In some campaigns, I have found maximize clicks reduces our costs and improves the conversion performance. You can see a big difference in conversion performance after switching to maximize clicks. However, if you are interested in maintaining a dominant ad position, this bid strategy would focus on clicks and not position.
Localized or Niche Campaigns
Some accounts that are localized or have very niche products or services may want to stay away from automatic bidding. For example, if you are targeting a small area and narrow audience, you may want to go with manual CPCs so you can stay on top of your bids and budget. One option might be test Target Outranking Share if your competition is small and you know their domain.
Check your tags often, if your tag breaks, your data will not be optimizing properly. There have been many occasions where the web developer updates the website and suddenly our conversion tracking is missing. Or worse, it has been installed on every page and recorded every visitor as a conversion. The machine learning will only be as accurate as the data it is receiving.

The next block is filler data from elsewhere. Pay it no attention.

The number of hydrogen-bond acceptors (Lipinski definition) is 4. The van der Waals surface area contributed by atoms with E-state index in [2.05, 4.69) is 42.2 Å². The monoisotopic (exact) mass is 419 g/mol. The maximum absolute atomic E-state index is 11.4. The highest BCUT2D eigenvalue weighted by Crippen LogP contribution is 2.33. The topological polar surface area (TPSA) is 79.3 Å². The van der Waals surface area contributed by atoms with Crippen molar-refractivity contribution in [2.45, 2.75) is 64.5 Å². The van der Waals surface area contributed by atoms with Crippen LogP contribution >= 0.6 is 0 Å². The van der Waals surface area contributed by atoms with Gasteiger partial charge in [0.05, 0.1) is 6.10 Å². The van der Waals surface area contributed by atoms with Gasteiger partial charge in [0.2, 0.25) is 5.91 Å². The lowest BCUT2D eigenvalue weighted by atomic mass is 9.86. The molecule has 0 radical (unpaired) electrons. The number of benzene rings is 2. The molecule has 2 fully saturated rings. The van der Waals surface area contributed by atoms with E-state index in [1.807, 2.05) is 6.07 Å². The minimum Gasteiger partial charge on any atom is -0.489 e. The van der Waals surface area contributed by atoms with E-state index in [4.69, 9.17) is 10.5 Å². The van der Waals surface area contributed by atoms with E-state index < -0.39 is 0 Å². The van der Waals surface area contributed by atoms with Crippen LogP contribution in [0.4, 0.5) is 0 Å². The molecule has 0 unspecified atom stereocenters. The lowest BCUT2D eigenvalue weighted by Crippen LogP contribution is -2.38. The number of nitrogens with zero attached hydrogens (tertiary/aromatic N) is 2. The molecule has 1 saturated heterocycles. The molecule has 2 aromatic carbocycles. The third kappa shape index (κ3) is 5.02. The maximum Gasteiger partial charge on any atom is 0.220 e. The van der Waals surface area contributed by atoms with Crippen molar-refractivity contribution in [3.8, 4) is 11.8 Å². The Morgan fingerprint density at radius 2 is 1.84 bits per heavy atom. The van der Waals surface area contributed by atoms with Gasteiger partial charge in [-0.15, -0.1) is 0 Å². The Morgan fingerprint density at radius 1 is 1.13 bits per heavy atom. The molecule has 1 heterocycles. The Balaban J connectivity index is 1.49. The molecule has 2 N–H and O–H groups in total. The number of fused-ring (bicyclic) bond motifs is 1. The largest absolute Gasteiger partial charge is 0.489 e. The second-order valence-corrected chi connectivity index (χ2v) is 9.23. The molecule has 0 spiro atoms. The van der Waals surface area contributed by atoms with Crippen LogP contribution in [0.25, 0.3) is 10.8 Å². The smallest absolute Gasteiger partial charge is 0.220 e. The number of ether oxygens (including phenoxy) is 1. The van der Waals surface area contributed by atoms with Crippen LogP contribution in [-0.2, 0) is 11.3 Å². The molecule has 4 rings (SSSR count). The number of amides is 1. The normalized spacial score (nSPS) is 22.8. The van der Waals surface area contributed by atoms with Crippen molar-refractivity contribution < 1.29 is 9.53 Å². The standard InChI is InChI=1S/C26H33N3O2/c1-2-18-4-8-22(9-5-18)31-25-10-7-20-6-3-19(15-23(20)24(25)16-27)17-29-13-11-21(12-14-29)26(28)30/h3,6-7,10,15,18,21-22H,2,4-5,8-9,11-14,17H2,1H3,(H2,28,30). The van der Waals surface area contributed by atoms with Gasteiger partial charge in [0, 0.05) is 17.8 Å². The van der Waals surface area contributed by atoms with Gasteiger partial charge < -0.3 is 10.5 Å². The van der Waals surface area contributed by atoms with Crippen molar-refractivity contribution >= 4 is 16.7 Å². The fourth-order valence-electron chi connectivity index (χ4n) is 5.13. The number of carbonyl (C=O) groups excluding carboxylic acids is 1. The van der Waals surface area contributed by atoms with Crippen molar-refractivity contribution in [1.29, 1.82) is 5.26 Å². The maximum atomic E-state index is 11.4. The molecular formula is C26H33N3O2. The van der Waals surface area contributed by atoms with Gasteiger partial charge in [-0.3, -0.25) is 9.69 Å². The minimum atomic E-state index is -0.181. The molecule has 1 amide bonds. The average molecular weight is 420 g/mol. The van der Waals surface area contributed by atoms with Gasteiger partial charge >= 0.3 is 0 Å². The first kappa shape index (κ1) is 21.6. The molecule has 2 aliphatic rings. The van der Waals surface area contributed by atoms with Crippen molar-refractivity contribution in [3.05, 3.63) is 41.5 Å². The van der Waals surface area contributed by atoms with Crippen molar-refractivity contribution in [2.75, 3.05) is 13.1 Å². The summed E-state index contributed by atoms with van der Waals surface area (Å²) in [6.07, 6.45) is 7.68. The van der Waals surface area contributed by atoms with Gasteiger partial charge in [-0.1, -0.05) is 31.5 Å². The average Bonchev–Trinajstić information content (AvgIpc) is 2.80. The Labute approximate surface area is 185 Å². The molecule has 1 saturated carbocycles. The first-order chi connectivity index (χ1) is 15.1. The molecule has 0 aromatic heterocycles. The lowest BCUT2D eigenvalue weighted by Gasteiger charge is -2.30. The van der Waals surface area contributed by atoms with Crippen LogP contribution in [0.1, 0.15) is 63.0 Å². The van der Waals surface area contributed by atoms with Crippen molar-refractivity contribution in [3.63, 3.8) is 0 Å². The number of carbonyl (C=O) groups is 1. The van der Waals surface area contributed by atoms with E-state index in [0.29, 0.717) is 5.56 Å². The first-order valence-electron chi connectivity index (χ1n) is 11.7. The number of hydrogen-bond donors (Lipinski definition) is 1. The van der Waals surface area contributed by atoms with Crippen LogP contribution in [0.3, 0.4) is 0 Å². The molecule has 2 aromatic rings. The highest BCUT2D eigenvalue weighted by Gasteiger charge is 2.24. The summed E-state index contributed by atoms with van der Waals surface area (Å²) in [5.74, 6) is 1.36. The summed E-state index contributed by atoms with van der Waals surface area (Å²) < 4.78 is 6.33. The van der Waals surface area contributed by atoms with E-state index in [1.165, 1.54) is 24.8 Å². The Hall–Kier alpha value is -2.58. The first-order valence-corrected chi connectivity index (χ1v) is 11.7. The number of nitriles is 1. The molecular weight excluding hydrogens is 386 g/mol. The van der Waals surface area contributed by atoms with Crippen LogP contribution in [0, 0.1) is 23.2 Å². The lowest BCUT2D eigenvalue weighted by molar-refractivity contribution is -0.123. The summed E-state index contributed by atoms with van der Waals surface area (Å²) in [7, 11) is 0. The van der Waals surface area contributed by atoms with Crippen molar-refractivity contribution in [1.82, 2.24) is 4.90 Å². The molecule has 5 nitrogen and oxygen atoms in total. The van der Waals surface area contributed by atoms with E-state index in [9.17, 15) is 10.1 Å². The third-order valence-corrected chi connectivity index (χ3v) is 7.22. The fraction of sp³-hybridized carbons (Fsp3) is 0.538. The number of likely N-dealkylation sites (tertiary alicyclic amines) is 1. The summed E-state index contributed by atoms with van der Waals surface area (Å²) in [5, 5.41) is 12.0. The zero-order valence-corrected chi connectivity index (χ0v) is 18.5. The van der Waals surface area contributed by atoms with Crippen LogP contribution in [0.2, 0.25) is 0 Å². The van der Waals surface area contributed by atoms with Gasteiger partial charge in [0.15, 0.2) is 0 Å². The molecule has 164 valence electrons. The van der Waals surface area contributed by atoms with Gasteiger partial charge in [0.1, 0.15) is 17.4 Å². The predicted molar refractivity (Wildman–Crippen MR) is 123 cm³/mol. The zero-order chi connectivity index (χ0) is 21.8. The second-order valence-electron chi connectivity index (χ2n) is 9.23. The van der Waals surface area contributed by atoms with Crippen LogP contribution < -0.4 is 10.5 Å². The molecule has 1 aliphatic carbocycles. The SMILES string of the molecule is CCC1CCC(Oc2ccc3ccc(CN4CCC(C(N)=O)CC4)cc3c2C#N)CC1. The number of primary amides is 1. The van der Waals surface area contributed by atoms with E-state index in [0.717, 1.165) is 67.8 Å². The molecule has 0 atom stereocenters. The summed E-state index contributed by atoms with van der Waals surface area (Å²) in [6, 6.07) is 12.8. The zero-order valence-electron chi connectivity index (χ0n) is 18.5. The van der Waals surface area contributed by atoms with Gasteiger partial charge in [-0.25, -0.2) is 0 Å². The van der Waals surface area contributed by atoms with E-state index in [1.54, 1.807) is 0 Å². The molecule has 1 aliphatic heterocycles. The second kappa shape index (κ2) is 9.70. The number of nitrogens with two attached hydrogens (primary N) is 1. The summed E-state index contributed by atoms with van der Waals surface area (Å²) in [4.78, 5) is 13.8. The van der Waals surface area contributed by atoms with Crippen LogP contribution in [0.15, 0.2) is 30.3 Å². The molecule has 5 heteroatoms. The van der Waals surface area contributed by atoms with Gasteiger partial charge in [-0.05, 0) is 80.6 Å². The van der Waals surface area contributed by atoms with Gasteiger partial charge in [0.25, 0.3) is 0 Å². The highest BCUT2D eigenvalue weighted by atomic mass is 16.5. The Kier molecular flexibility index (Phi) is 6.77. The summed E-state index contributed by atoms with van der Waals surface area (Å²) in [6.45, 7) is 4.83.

Automated bid strategies can be an effective tool for many campaigns and accounts. However, you never want to set a bid strategy and forget to monitor performance. It might be a good idea to create automated notifications for any wild fluctuations so you can get on top of it quickly.
Ever feel like you’re seeing the same content over and over again online? Today, according to Statista, 96% of businesses use social media, and the digital market is more saturated and competitive than ever before. It’s no longer a question of should your business be on Instagram, but rather, how do you make your brand stand out from all the rest? In this new digital world, you may wonder whether there are any effective ways to make your brand stand out from the pack. There are—and they involve getting back to the fundamentals.
The key to crafting a compelling brand story is to ask yourself, “What is the ‘why’ behind what my company is doing?” To quote Simon Sinek, the “why” is the driving force that provides solidity and continuity for your company—like the foundation of a house. While product offerings and marketing tactics may change, this foundation remains the same. Brands that can identify their “why” and use it as the central theme of their messaging are better equipped to cut through the noise.